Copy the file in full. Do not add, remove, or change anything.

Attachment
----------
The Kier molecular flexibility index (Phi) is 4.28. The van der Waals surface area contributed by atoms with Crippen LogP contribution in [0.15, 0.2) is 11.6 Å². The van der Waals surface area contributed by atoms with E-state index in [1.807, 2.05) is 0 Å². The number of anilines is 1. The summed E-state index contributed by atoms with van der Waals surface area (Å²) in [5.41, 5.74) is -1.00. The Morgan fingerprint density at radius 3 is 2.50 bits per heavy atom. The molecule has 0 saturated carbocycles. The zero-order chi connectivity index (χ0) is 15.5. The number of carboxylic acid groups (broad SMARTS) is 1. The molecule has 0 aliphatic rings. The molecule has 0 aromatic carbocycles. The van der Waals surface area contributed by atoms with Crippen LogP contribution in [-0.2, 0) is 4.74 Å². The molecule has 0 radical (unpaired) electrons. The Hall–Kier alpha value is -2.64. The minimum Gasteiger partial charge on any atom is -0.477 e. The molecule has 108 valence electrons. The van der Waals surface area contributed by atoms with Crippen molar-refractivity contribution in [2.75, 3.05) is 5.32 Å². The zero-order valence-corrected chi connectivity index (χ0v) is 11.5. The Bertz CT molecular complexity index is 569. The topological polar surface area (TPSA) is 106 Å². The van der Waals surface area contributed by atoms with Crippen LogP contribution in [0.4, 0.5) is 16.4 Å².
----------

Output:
The Kier molecular flexibility index (Phi) is 4.28. The van der Waals surface area contributed by atoms with Crippen LogP contribution in [0.15, 0.2) is 11.6 Å². The van der Waals surface area contributed by atoms with E-state index in [1.807, 2.05) is 0 Å². The number of anilines is 1. The summed E-state index contributed by atoms with van der Waals surface area (Å²) in [5.41, 5.74) is -1.00. The Morgan fingerprint density at radius 3 is 2.50 bits per heavy atom. The molecule has 0 saturated carbocycles. The zero-order chi connectivity index (χ0) is 15.5. The number of carboxylic acid groups (broad SMARTS) is 1. The molecule has 0 aliphatic rings. The molecule has 0 aromatic carbocycles. The van der Waals surface area contributed by atoms with Crippen LogP contribution in [-0.2, 0) is 4.74 Å². The molecule has 0 radical (unpaired) electrons. The Hall–Kier alpha value is -2.64. The minimum Gasteiger partial charge on any atom is -0.477 e. The molecule has 108 valence electrons. The van der Waals surface area contributed by atoms with Crippen molar-refractivity contribution in [2.75, 3.05) is 5.32 Å². The zero-order valence-corrected chi connectivity index (χ0v) is 11.5. The Bertz CT molecular complexity index is 569. The topological polar surface area (TPSA) is 106 Å². The van der Waals surface area contributed by atoms with Crippen LogP contribution in [0.4, 0.5) is 16.4 Å².